Stand Up and Sit Down
My first brush with stand up comedy was no laughing matter.
Stand up comedy is no laughing matter -- it's a tough business. I should know -- I am a lawyer. But it wasn't always going to be that way. I was supposed to be a stand up comic.
When I was nine, I was sure that I was Bill Cosby's long lost Jewish child. I ate a constant diet of Jello Puddin', danced around my house to Bobby McFerrin tunes, and loved to yell "THEO" at the top of my lungs for no particular reason. While my friends were listening to Duran Duran, Boy George and Corey Hart, I was listening to stand-up tapes. My favorite was the "Coz," but I soon became a fan of Richard Pryor and Eddie Murphy as well. In retrospect, I now understand why my school teachers were so shocked by my foul mouth and racially charged tirades against "them white folks."
At the time, I attended a Jewish summer camp in Kelowna, Canada called Camp Hatikvah. I loved anything to do with competition, so understandably, the highlight of my summer was something called Maccabia (color wars). It was like our very own Jewish Olympics where we couldn't really run very fast, or throw things that far, but were great at complaining when it got too hot.
When I was 13, they introduced a new event to the Maccabia lineup: the stand up comedy competition. This was the opportunity that I had been waiting for. All of those nights spent memorizing the routines of the comedy greats had been done for a reason.
Unfortunately, I was a heavy underdog because the resident camp funnyman was Jedediah Berman. My friends thought I was a fool to go up against him because all Jed had to do was break into his "Jedediyah was a bullfrog" routine and he would have the crowd in instant hysterics. I knew what the risks were, but this was my big chance.
The evening of the comedy and drama presentation came. Our team accountant (every Jewish sports team has one of those) calculated that we were in second place and needed a first place finish in the stand up competition to propel us to victory. Our team looked somber. They knew that Big Berman was virtually unstoppable. And true to form, he got up there and killed.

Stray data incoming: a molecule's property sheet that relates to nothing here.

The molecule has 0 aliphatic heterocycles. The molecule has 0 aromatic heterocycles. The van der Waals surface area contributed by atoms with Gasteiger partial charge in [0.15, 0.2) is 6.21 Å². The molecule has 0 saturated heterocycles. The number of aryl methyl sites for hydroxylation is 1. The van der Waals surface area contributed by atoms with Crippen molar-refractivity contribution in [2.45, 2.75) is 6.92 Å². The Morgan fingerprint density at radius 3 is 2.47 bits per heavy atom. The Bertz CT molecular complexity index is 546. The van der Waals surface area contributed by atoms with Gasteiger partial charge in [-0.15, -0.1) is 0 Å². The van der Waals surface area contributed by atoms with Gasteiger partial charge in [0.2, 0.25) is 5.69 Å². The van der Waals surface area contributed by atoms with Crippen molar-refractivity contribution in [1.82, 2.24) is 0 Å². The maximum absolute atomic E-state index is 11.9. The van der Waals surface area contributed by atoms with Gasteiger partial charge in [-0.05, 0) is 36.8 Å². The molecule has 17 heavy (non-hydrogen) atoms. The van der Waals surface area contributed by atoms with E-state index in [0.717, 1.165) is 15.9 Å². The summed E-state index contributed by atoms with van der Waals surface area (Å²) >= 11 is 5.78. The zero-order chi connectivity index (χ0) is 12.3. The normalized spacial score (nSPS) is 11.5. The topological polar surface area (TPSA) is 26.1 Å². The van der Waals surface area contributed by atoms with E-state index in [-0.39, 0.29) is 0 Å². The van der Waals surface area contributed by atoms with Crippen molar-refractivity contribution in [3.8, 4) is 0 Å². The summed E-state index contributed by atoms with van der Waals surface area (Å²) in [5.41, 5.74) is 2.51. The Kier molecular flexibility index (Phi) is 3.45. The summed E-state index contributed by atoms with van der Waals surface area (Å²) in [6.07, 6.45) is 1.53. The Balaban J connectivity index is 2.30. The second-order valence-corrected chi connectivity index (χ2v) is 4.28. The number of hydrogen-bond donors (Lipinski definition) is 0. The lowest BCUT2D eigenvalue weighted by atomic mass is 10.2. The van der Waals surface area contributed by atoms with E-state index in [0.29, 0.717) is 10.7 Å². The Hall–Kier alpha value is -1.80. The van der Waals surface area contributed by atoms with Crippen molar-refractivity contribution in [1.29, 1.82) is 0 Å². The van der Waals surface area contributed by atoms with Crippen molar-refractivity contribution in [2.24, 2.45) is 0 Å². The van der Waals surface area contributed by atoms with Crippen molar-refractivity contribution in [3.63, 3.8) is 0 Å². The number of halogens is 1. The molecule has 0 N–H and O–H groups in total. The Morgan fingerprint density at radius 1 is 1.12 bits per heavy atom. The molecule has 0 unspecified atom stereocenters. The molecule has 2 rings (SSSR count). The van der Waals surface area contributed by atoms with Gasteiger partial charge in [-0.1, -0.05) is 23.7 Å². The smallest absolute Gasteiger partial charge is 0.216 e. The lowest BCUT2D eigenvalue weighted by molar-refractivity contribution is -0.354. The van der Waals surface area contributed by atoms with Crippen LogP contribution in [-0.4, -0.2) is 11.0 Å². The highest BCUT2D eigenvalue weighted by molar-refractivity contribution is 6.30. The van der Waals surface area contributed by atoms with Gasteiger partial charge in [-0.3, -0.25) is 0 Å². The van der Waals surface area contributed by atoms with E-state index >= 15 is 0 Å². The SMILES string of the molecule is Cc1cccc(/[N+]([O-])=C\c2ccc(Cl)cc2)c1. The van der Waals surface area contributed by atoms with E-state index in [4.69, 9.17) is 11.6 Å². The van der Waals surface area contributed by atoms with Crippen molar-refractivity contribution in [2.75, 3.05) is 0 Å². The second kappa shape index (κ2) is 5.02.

As I walked to the stage like a man marching to the gallows, I said to my team, "Guys do me a favor, and just laugh, even if you don't think I'm funny."
"That wasn't very funny Rich," called out one of the older campers from the back. Great, I already had my first heckler.
"By way of applause, who here goes to school in a carpool?" a few people applauded as I opened my routine. "Ya, me too. My friend's mother drives us in her Mercedes-Benz station wagon. Don't get me wrong, a Mercedes is a nice car, but why make it a station wagon? Isn't that a little bit of a waste? It's almost like having a Rolex alarm clock. Or Ralph Lauren toilet paper."
The laughter was building.
"And speaking of toilet paper, what's the deal with the camp's toilet paper supply? I mean, you can't take a bunch of kids who are used to the soft suppleness of 3-ply, and make them switch to the sand paper coarseness of 1-ply. It's like we've all been transferred from the Hilton to a maximum-security penitentiary. And what's worse, this 1-ply isn't even sturdy 1-ply. It's 1-ply recycled paper. I think that we are actually using old hamburger wrappers."
The laughter was uproarious -- no kid can resist a good toilet paper joke. From then on, the rest of my "set" was 13-year-old comedy magic. I won the comedy competition and our team was pronounced the victors of that year's prestigious Maccabia games. As for me, I was the new king of comedy.
The rest of my set was 13-year-old comedy magic. I was the new king of comedy.
I remember two things about the year that followed: my casino night themed bar mitzvah party and my note pad and pen that I carried around with me wherever I went, writing down comedy bits when they came to me. I had a whole year to prepare for the upcoming summer's stand up competition, and I didn't want to disappoint my fans.